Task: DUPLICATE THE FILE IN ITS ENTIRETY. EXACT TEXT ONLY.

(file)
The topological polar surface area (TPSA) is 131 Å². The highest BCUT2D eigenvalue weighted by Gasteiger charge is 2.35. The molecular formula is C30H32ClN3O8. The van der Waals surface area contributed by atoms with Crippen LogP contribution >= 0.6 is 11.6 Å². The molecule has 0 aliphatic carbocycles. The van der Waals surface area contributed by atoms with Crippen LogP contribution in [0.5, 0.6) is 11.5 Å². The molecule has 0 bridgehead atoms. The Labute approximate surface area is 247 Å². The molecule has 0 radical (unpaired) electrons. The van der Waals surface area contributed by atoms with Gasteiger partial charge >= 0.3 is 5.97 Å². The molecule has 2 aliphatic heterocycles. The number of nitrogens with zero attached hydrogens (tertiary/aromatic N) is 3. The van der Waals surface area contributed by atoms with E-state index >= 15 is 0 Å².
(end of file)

The topological polar surface area (TPSA) is 131 Å². The highest BCUT2D eigenvalue weighted by Gasteiger charge is 2.35. The molecular formula is C30H32ClN3O8. The van der Waals surface area contributed by atoms with Crippen LogP contribution >= 0.6 is 11.6 Å². The molecule has 0 aliphatic carbocycles. The van der Waals surface area contributed by atoms with Crippen LogP contribution in [0.5, 0.6) is 11.5 Å². The molecule has 0 bridgehead atoms. The Labute approximate surface area is 247 Å². The molecule has 0 radical (unpaired) electrons. The van der Waals surface area contributed by atoms with Gasteiger partial charge >= 0.3 is 5.97 Å². The molecule has 2 aliphatic heterocycles. The number of nitrogens with zero attached hydrogens (tertiary/aromatic N) is 3. The van der Waals surface area contributed by atoms with E-state index >= 15 is 0 Å².